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Justice and Redemption

Anthropological Realities and Literary Visions by Ivan Cankar

Irena Avsenik Nabergoj

The book shows Ivan Cankar (1876–1918) as the first Slovenian writer to examine the human conscience, justice, guilt and punishment in a way comparable to Shakespeare, Dostoyevsky, Tolstoy, and influenced also by the Bible. Given Cankar’s own bitter childhood experience of poverty and his awareness of the ceaseless injustice which rules the world, he has compassion for the wrongdoings carried out by people from lower social realms, especially children, and is all the more critical towards higher classes who cause their suffering. In his last book, Dream Visions, he reveals his experience of the First World War. He encompasses feelings of fear and anguish before death and surpasses them with the faith in redemption of all suffering people.
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9. “Dead Homes” and Longing for Salvation: The Suffering and Death of Innocent Girls as Salvation from the Evils of the World in Works by Cankar, Dostoyevsky and Hauptmann

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← 132 | 133 → 9.“Dead Homes” and Longing for Salvation: The Suffering and Death of Innocent Girls as Salvation from the Evils of the World in Works by Cankar, Dostoyevsky and Hauptmann

The suffering and deaths of innocent children is a frequent theme in Ivan Cankar’s works. This theme is poignantly presented in his novels The Ward of Our Lady of Mercy (1904) and Nina, which appeared two years later. Both novels contain clearly symbolist elements in terms of both narrative technique and style. In this section I compare the themes of suffering and deaths of innocent, emotionally neglected girls from a poor environment, as portrayed in selected works by Ivan Cankar, Gerhart Hauptmann and Fyodor Dostoyevsky. I focus in particular on how they experience suffering in their illness and their approaching deaths. In this context, a very prominent motif is that of the longing for salvation, through death, from the evil and sins of the world. They sense that death will bring them the peace and long- awaited meeting with departed ones who truly loved them in life.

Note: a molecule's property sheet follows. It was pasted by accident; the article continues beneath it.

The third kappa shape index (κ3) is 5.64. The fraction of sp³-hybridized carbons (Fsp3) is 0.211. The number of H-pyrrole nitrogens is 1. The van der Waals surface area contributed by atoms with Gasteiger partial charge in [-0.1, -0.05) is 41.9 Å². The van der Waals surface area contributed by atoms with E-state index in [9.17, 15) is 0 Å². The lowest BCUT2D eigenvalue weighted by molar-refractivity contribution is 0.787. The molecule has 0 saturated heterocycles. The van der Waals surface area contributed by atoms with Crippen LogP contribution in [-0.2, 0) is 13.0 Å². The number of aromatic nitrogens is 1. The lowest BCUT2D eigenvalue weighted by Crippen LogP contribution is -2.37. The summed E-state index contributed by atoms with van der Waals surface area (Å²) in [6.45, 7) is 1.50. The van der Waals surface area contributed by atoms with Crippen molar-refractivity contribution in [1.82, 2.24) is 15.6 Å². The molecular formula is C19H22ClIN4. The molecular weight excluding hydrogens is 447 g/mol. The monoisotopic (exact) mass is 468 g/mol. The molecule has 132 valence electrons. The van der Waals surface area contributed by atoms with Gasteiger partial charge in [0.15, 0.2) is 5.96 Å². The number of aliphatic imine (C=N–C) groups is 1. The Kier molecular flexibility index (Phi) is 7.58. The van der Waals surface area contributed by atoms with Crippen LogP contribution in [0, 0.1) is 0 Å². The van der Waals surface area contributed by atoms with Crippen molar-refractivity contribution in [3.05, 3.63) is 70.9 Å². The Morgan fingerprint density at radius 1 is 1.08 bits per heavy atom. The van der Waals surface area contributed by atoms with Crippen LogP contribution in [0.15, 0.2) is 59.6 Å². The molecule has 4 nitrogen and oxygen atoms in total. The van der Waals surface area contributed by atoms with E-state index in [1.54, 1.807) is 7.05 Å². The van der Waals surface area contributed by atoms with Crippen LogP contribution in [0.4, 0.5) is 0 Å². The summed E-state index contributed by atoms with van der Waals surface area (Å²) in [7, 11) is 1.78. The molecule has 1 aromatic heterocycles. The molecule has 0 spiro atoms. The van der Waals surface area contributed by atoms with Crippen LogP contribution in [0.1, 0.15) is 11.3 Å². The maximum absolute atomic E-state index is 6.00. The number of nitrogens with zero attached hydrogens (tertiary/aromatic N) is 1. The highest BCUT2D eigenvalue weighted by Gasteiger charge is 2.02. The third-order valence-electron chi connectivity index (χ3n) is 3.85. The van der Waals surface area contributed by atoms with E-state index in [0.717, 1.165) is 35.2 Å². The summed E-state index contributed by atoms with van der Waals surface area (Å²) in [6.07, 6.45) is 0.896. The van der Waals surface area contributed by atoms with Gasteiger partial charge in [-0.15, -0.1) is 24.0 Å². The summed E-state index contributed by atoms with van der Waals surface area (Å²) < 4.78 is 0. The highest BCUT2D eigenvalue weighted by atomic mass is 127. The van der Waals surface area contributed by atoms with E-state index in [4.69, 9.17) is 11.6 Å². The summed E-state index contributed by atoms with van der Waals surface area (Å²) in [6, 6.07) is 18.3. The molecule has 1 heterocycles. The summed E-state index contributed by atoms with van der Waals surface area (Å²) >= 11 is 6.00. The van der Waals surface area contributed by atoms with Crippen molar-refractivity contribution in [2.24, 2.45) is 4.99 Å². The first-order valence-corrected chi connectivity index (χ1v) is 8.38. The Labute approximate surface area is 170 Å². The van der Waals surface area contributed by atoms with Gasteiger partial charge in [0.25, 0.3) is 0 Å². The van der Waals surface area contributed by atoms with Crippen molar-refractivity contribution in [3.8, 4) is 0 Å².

9.1The Girls’ Longing for Death and for Heaven as Salvation from the Physical, from Sin and from Evil in Cankar’s The Ward of Our Lady of Mercy (1904)

Cankar believed that his novels The Ward of Our Lady of Mercy (1904) and Nina (1906), which contains a similar central theme, “would remain longer than all of the other” novels, as they “grew naturally from” him.47 He...

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